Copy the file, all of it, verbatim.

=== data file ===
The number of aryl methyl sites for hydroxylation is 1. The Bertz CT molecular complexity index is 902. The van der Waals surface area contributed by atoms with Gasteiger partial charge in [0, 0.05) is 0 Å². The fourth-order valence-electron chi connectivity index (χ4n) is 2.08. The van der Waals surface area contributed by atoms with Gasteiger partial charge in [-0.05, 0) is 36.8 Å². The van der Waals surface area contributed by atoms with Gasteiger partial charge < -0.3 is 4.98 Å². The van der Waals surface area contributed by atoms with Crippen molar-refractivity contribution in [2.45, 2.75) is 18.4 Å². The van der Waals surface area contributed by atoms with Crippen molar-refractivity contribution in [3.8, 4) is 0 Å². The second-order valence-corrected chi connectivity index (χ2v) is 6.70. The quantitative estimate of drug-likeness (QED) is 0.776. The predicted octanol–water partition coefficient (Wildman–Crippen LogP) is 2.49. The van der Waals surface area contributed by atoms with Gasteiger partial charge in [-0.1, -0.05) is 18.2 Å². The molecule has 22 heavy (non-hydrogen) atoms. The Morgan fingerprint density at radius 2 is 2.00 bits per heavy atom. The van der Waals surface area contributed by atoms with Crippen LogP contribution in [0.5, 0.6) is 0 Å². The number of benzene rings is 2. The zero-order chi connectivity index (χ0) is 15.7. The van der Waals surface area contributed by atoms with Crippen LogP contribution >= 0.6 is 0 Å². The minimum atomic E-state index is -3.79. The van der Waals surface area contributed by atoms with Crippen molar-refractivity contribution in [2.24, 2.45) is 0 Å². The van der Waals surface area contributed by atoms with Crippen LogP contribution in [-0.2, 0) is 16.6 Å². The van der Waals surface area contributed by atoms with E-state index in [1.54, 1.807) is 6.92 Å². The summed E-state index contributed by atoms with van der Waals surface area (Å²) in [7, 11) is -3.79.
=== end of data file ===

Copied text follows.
The number of aryl methyl sites for hydroxylation is 1. The Bertz CT molecular complexity index is 902. The van der Waals surface area contributed by atoms with Gasteiger partial charge in [0, 0.05) is 0 Å². The fourth-order valence-electron chi connectivity index (χ4n) is 2.08. The van der Waals surface area contributed by atoms with Gasteiger partial charge in [-0.05, 0) is 36.8 Å². The van der Waals surface area contributed by atoms with Gasteiger partial charge < -0.3 is 4.98 Å². The van der Waals surface area contributed by atoms with Crippen molar-refractivity contribution in [2.45, 2.75) is 18.4 Å². The van der Waals surface area contributed by atoms with Crippen molar-refractivity contribution in [3.8, 4) is 0 Å². The second-order valence-corrected chi connectivity index (χ2v) is 6.70. The quantitative estimate of drug-likeness (QED) is 0.776. The predicted octanol–water partition coefficient (Wildman–Crippen LogP) is 2.49. The van der Waals surface area contributed by atoms with Gasteiger partial charge in [-0.1, -0.05) is 18.2 Å². The molecule has 22 heavy (non-hydrogen) atoms. The Morgan fingerprint density at radius 2 is 2.00 bits per heavy atom. The van der Waals surface area contributed by atoms with Crippen LogP contribution in [0.5, 0.6) is 0 Å². The number of benzene rings is 2. The zero-order chi connectivity index (χ0) is 15.7. The van der Waals surface area contributed by atoms with Crippen LogP contribution >= 0.6 is 0 Å². The minimum atomic E-state index is -3.79. The van der Waals surface area contributed by atoms with Crippen molar-refractivity contribution in [2.24, 2.45) is 0 Å². The van der Waals surface area contributed by atoms with Crippen LogP contribution in [-0.2, 0) is 16.6 Å². The van der Waals surface area contributed by atoms with E-state index in [1.54, 1.807) is 6.92 Å². The summed E-state index contributed by atoms with van der Waals surface area (Å²) in [7, 11) is -3.79.